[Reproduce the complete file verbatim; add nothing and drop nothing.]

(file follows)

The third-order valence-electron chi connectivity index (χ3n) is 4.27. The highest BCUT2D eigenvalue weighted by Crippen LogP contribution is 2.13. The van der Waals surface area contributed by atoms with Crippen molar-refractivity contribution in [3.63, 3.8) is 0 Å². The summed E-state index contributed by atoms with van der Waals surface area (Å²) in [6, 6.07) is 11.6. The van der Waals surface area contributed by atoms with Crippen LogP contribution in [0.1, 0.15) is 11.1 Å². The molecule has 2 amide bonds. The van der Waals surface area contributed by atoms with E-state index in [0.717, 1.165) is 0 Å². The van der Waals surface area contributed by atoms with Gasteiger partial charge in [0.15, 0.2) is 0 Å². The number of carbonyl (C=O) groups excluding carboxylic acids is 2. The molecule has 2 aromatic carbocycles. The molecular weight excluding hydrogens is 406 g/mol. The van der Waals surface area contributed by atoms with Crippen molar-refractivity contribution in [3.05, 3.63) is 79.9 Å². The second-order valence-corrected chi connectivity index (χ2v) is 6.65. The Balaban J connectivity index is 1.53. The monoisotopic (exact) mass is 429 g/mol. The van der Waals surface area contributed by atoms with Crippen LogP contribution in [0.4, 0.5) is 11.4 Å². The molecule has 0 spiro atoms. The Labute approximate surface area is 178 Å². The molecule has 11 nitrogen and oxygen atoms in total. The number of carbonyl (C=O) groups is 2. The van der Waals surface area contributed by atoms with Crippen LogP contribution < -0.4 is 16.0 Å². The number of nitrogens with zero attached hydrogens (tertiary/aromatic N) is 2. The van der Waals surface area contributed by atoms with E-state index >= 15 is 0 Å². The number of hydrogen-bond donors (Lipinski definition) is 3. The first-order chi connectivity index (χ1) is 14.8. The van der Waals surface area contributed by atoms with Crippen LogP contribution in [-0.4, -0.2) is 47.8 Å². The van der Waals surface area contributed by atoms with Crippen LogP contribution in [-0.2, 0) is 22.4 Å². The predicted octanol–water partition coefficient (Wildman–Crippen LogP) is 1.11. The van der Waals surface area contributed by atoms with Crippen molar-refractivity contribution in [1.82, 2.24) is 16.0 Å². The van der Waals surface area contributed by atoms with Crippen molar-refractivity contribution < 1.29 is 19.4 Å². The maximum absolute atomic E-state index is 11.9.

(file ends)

The third-order valence-electron chi connectivity index (χ3n) is 4.27. The highest BCUT2D eigenvalue weighted by Crippen LogP contribution is 2.13. The van der Waals surface area contributed by atoms with Crippen molar-refractivity contribution in [3.63, 3.8) is 0 Å². The summed E-state index contributed by atoms with van der Waals surface area (Å²) in [6, 6.07) is 11.6. The van der Waals surface area contributed by atoms with Crippen LogP contribution in [0.1, 0.15) is 11.1 Å². The molecule has 2 amide bonds. The van der Waals surface area contributed by atoms with E-state index in [0.717, 1.165) is 0 Å². The van der Waals surface area contributed by atoms with Gasteiger partial charge in [0.15, 0.2) is 0 Å². The number of carbonyl (C=O) groups excluding carboxylic acids is 2. The molecule has 2 aromatic carbocycles. The molecular weight excluding hydrogens is 406 g/mol. The van der Waals surface area contributed by atoms with Crippen molar-refractivity contribution in [3.05, 3.63) is 79.9 Å². The second-order valence-corrected chi connectivity index (χ2v) is 6.65. The Balaban J connectivity index is 1.53. The monoisotopic (exact) mass is 429 g/mol. The van der Waals surface area contributed by atoms with Crippen LogP contribution in [0.4, 0.5) is 11.4 Å². The molecule has 0 spiro atoms. The Labute approximate surface area is 178 Å². The molecule has 11 nitrogen and oxygen atoms in total. The number of carbonyl (C=O) groups is 2. The van der Waals surface area contributed by atoms with Crippen LogP contribution < -0.4 is 16.0 Å². The number of nitrogens with zero attached hydrogens (tertiary/aromatic N) is 2. The van der Waals surface area contributed by atoms with E-state index >= 15 is 0 Å². The number of hydrogen-bond donors (Lipinski definition) is 3. The first-order chi connectivity index (χ1) is 14.8. The van der Waals surface area contributed by atoms with Crippen LogP contribution in [-0.4, -0.2) is 47.8 Å². The van der Waals surface area contributed by atoms with Crippen LogP contribution in [-0.2, 0) is 22.4 Å². The predicted octanol–water partition coefficient (Wildman–Crippen LogP) is 1.11. The van der Waals surface area contributed by atoms with Crippen molar-refractivity contribution in [1.82, 2.24) is 16.0 Å². The van der Waals surface area contributed by atoms with Crippen molar-refractivity contribution < 1.29 is 19.4 Å². The maximum absolute atomic E-state index is 11.9.